Even as nurses and doctors launch a last-ditch effort to keep Palm Drive Hospital open, its board of directors is poised this week to shut down the core of the money-losing Sebastopol hospital.
On Monday, the board is scheduled to vote on resolutions that would cease acute inpatient services, close the emergency department by April 28 and "suspend," but not terminate, the hospital's license.
Hospital officials said Friday that suspension of Palm Drive's license as a general acute care hospital would most likely require the hospital to shut down for a period while it transitions to a more sustainable health care model that could include an urgent care center and outpatient services.
"Palm Drive is the largest employer in Sebastopol, and the loss of 242 jobs will have a grave impact on the community," said Debra Hurst, a registered nurse who works in Palm Drive's medical surgical unit.
Hurst, who also is a union negotiator and member of the California Nurses Union, said she and other Palm Drive staff want hospital officials to delay Monday's vote.
"We want them to hold off on this vote until options they haven't explored have been explored," she said.
But the board's president said Saturday the hospital will be out of money before any long-term solution could be properly considered, much less put into place.
"We're not putting the vote off," said Chris Dawson, the board president, who added he and his colleagues would need time to implement the shutdown, including a plan that would "ensure the safety of our patients and that our employees are taken care of.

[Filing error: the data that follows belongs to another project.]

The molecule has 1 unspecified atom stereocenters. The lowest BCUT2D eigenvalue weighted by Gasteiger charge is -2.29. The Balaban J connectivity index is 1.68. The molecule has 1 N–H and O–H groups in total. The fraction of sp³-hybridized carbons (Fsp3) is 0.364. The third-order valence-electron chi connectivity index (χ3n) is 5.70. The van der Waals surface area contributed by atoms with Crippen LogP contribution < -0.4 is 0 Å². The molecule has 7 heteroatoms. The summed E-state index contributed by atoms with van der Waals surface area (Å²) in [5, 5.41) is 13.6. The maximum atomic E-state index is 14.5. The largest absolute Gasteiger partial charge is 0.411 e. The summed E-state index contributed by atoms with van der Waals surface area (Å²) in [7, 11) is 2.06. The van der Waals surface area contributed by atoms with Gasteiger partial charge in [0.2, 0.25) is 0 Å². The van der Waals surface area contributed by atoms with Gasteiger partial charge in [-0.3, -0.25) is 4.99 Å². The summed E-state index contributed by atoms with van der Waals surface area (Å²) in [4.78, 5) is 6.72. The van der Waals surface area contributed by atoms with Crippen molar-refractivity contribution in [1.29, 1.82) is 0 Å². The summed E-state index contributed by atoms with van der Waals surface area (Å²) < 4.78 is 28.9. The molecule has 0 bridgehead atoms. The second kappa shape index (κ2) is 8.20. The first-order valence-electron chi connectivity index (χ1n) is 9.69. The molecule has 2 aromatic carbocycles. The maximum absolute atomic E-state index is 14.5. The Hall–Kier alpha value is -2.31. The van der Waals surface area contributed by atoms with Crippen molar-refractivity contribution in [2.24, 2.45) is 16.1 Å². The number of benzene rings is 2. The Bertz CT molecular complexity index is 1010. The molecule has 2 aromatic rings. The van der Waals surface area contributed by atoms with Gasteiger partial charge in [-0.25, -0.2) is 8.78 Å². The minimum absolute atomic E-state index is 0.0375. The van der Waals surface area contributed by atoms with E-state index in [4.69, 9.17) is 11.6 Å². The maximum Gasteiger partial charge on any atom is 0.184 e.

"The bottom line is we will be out of money in the next few weeks. We have to get this process in place as soon as possible."
Assemblyman Marc Levine, D-San Rafael, is among those in the Legislature trying to fast-track his bill that would give some relief to Palm Drive's bond obligations.
Doctors have drafted a proposal to take over control of the hospital, Hurst said.
On Friday, Dr. James Gude, a pulmonary and critical care specialist with strong ties to Palm Drive, urged hospital officials not to close the facility.
"I think it will be a catastrophe," Gude said Friday during a meeting at Palm Drive with hospital officials, including CEO Thomas Harlan.
In a preliminary proposal Gude drafted last week, he suggested that management of the Palm Drive facility could be put in the hands of the Palm Drive Health Care Foundation, a nonprofit founded in 1999 when a group of local investors rescued it from closure. The following year, voters created a public agency to buy the hospital and approved a property tax to pay for it.
Under Gude's proposal, inpatient services and the emergency department could be replaced with outpatient services and an urgent care center, possibly under current licensing.
"Rent it to us and let us run with it," Gude said.
Monday's scheduled vote on ending significant hospital services follows a board vote last week authorizing Palm Drive managers to put the hospital back into bankruptcy. The hospital previously filed for bankruptcy protection in 2007 and emerged in 2010 when it sold $11 million in bonds to pay off debt and underwrite future improvements.
Dawson said while he didn't know how the vote would go on Monday, the information directors had been given on the hospital's financial situation was sobering.